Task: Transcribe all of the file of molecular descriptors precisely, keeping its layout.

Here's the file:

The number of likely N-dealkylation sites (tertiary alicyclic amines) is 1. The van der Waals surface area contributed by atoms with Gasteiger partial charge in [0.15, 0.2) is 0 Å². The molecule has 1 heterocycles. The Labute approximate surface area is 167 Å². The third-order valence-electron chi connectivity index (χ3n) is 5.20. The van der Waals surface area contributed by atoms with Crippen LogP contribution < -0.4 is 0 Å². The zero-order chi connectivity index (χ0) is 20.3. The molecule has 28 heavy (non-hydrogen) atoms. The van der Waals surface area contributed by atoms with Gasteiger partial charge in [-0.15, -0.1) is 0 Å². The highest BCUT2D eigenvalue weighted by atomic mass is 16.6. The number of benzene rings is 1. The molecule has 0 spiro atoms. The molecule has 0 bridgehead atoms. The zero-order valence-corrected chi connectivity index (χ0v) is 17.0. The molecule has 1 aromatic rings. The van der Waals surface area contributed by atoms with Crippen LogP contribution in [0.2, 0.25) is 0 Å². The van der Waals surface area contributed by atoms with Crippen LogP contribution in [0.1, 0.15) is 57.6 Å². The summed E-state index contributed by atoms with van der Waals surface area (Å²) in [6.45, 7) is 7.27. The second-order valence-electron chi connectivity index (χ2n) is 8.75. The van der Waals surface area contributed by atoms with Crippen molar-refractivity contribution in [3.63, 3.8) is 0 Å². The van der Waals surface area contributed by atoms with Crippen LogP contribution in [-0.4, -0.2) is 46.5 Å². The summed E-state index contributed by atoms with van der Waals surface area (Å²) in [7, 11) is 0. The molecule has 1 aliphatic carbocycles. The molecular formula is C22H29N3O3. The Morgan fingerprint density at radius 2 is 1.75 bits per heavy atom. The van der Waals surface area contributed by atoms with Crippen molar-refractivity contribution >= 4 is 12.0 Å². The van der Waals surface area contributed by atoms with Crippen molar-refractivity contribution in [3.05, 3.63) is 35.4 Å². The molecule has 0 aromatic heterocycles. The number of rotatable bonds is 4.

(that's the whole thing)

The number of likely N-dealkylation sites (tertiary alicyclic amines) is 1. The van der Waals surface area contributed by atoms with Gasteiger partial charge in [0.15, 0.2) is 0 Å². The molecule has 1 heterocycles. The Labute approximate surface area is 167 Å². The third-order valence-electron chi connectivity index (χ3n) is 5.20. The van der Waals surface area contributed by atoms with Crippen LogP contribution < -0.4 is 0 Å². The zero-order chi connectivity index (χ0) is 20.3. The molecule has 28 heavy (non-hydrogen) atoms. The van der Waals surface area contributed by atoms with Gasteiger partial charge in [-0.15, -0.1) is 0 Å². The highest BCUT2D eigenvalue weighted by atomic mass is 16.6. The number of benzene rings is 1. The molecule has 0 spiro atoms. The molecule has 0 bridgehead atoms. The zero-order valence-corrected chi connectivity index (χ0v) is 17.0. The molecule has 1 aromatic rings. The van der Waals surface area contributed by atoms with Crippen LogP contribution in [0.2, 0.25) is 0 Å². The van der Waals surface area contributed by atoms with Crippen LogP contribution in [0.1, 0.15) is 57.6 Å². The summed E-state index contributed by atoms with van der Waals surface area (Å²) in [6.45, 7) is 7.27. The second-order valence-electron chi connectivity index (χ2n) is 8.75. The van der Waals surface area contributed by atoms with Crippen molar-refractivity contribution in [3.63, 3.8) is 0 Å². The van der Waals surface area contributed by atoms with Crippen LogP contribution in [-0.4, -0.2) is 46.5 Å². The summed E-state index contributed by atoms with van der Waals surface area (Å²) in [7, 11) is 0. The molecule has 1 aliphatic carbocycles. The molecular formula is C22H29N3O3. The Morgan fingerprint density at radius 2 is 1.75 bits per heavy atom. The van der Waals surface area contributed by atoms with Crippen molar-refractivity contribution >= 4 is 12.0 Å². The van der Waals surface area contributed by atoms with Crippen molar-refractivity contribution in [3.05, 3.63) is 35.4 Å². The molecule has 0 aromatic heterocycles. The number of rotatable bonds is 4.